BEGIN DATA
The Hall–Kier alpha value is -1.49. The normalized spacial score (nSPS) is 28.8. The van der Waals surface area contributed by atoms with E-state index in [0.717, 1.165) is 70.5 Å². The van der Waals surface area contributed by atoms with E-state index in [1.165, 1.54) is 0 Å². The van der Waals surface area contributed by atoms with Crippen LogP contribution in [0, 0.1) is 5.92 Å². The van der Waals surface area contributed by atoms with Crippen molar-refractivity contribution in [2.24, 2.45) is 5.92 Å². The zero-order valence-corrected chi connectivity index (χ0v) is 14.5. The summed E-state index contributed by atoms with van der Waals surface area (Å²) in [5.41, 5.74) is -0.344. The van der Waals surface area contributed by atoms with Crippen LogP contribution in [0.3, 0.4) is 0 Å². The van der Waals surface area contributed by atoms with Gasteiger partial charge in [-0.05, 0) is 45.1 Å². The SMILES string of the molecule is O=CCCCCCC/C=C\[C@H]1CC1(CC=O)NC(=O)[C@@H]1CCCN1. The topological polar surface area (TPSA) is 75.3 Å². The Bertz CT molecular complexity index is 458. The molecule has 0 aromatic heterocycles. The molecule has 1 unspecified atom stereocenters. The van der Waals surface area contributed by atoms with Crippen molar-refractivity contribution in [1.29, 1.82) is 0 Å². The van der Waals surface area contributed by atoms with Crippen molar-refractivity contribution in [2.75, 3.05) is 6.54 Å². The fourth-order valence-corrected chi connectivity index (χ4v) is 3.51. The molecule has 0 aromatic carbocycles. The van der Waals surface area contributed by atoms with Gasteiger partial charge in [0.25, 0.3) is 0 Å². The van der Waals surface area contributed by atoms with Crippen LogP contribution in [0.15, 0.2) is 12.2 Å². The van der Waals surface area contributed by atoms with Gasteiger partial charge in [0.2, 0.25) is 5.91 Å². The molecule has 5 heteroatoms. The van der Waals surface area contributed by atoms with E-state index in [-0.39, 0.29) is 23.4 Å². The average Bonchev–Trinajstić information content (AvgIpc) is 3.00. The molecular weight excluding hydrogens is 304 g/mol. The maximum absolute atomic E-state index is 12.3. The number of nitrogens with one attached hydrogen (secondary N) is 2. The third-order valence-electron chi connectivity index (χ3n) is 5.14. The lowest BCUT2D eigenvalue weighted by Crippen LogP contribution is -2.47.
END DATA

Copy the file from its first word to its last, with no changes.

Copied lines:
The Hall–Kier alpha value is -1.49. The normalized spacial score (nSPS) is 28.8. The van der Waals surface area contributed by atoms with E-state index in [0.717, 1.165) is 70.5 Å². The van der Waals surface area contributed by atoms with E-state index in [1.165, 1.54) is 0 Å². The van der Waals surface area contributed by atoms with Crippen LogP contribution in [0, 0.1) is 5.92 Å². The van der Waals surface area contributed by atoms with Crippen molar-refractivity contribution in [2.24, 2.45) is 5.92 Å². The zero-order valence-corrected chi connectivity index (χ0v) is 14.5. The summed E-state index contributed by atoms with van der Waals surface area (Å²) in [5.41, 5.74) is -0.344. The van der Waals surface area contributed by atoms with Crippen LogP contribution in [0.3, 0.4) is 0 Å². The van der Waals surface area contributed by atoms with Gasteiger partial charge in [-0.05, 0) is 45.1 Å². The SMILES string of the molecule is O=CCCCCCC/C=C\[C@H]1CC1(CC=O)NC(=O)[C@@H]1CCCN1. The topological polar surface area (TPSA) is 75.3 Å². The Bertz CT molecular complexity index is 458. The molecule has 0 aromatic heterocycles. The molecule has 1 unspecified atom stereocenters. The van der Waals surface area contributed by atoms with Crippen molar-refractivity contribution in [1.29, 1.82) is 0 Å². The van der Waals surface area contributed by atoms with Crippen molar-refractivity contribution in [2.75, 3.05) is 6.54 Å². The fourth-order valence-corrected chi connectivity index (χ4v) is 3.51. The molecule has 0 aromatic carbocycles. The van der Waals surface area contributed by atoms with Gasteiger partial charge in [0.25, 0.3) is 0 Å². The van der Waals surface area contributed by atoms with Crippen LogP contribution in [0.15, 0.2) is 12.2 Å². The van der Waals surface area contributed by atoms with Gasteiger partial charge in [0.2, 0.25) is 5.91 Å². The molecule has 5 heteroatoms. The van der Waals surface area contributed by atoms with E-state index in [-0.39, 0.29) is 23.4 Å². The average Bonchev–Trinajstić information content (AvgIpc) is 3.00. The molecular weight excluding hydrogens is 304 g/mol. The maximum absolute atomic E-state index is 12.3. The number of nitrogens with one attached hydrogen (secondary N) is 2. The third-order valence-electron chi connectivity index (χ3n) is 5.14. The lowest BCUT2D eigenvalue weighted by Crippen LogP contribution is -2.47.